A pastor went out one Saturday to visit his church members.  At one house it was obvious that someone was home, but nobody came to the door even though the pastor had knocked several times.  Finally, the pastor took out his card and wrote “Revelations 3:20” on the back of it, and stuck it in the door. {Behold, I stand at the door and knock. If anyone hears my voice and opens the door, I will come in to him and dine with him and him with me.}

The next day, the card turned up in the collection plate.  Below the pastor’s message was the notation “Genesis 3:10”. {I heard your voice in the garden, and I was afraid, because I was naked; and I hid myself.}


The strongest warriors are these two: time and patience.

Leo Tolstoy


The paradox of our time in history is that we have taller buildings, but shorter tempers; wider freeways, but narrower viewpoints. We spend more, but have less; we buy more, but enjoy it less. We have bigger houses and smaller families; more conveniences, but less time.

We have more degrees, but less sense; more knowledge, but less judgment; more experts, but more problems; more medicine, but less wellness. We drink too much, smoke too much, spend too recklessly, laugh too little, drive too fast, get too angry too quickly, stay up too late, get up too tired, read too seldom, watch TV too much, and pray too seldom. We have multiplied our possessions, but reduced our values.

We talk too much, love too seldom, and hate too often. We’ve learned how to make a living, but not a life; we’ve added years to life, not life to years.

We’ve been all the way to the moon and back, but have trouble crossing the street to meet the new neighbor. We’ve conquered outer space, but not inner space. We’ve done larger things, but not better things. We’ve cleaned up the air, but polluted the soul. We’ve split the atom, but not our prejudice.

We write more, but learn less. We plan more, but accomplish less. We’ve learned to rush, but not to wait. We build more computers to hold more information to produce more copies than ever, but have less communication.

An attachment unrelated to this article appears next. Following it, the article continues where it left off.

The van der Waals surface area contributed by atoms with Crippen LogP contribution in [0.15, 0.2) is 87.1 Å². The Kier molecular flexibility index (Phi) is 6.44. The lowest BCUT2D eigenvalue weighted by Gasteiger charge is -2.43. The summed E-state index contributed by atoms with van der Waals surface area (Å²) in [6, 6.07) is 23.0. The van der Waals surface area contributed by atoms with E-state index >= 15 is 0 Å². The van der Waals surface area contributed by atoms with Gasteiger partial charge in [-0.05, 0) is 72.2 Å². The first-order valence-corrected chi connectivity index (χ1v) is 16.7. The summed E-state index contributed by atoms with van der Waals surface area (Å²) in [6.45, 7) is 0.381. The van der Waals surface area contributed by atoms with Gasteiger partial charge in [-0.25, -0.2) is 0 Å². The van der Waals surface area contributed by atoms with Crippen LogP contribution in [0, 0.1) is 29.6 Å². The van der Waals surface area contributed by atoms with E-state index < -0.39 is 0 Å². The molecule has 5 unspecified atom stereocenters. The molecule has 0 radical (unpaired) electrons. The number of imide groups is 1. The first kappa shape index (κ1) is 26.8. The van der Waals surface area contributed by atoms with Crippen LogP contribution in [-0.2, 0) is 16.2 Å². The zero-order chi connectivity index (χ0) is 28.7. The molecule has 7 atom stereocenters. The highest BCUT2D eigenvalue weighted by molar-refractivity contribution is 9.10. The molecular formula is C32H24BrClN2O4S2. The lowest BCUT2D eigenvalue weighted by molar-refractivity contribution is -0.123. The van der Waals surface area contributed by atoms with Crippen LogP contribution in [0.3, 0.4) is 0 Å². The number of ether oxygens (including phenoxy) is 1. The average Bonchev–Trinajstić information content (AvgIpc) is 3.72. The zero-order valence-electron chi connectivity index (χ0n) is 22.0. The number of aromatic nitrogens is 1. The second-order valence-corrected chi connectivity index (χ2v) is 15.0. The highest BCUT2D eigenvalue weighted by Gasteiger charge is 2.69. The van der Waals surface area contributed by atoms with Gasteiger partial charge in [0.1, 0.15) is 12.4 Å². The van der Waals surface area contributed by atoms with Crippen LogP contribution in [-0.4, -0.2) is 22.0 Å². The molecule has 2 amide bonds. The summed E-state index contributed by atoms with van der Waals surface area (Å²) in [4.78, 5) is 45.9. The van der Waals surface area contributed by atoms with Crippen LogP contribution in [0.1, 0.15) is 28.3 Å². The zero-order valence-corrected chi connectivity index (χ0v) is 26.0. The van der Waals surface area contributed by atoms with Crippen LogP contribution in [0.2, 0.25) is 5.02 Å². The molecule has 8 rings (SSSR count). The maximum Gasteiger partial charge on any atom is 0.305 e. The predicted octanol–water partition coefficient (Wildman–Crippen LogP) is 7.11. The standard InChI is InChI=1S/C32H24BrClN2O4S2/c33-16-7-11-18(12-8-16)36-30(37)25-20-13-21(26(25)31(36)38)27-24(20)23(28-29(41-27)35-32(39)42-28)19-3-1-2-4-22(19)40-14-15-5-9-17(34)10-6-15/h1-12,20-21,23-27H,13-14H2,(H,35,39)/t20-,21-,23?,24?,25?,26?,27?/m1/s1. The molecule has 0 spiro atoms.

These are the times of fast foods and slow digestion; tall men, and short character; steep profits, and shallow relationships. These are the times of more food, but less nutrition. These are the days of two incomes, but more divorce; of fancier houses, but broken homes. These are the days of quick trips, disposable diapers, throw-away morality, one-night stands, overweight bodies, and pills that do everything from cheer to quiet, to kill.

It is a time when there is much in the show window and nothing in the stockroom; a time when technology can bring this letter to you, and a time when you can choose either to share this insight, or to just hit delete.

George Carlin


Make yourself at home! Clean my kitchen.


“My uncle in Detroit tried to make a new kind of car. He took the engine from a Ford, the transmission from a Toyota, the tires from a Cadillac, and the exhaust system from a Honda.”

“Really? What did he get?”

“Fifteen years.”


 “May you have enough happiness to make you sweet, enough trials to make you strong, enough sorrow to keep you human and enough hope to make you happy.”


Stay well, do good work, and have fun.

 Ray Mitchell

 Indianapolis, Indiana

 Management is not responsible for duplicates from previous dailies. The editor is somewhat senile.

 This daily is sent only to special people who want to start their day on an upbeat. If you have system overload because of our daily clutter, let me know and I will send you the information via mental telepathy. If you have not been getting our daily you can request to be added by e-mailing me at raykiwsp@yahoo.com. Back issues are posted at http://raykiwsp.multiply.com/journal and https://raykiwsp.wordpress.com/ currently there are about 2000 readers from around the world.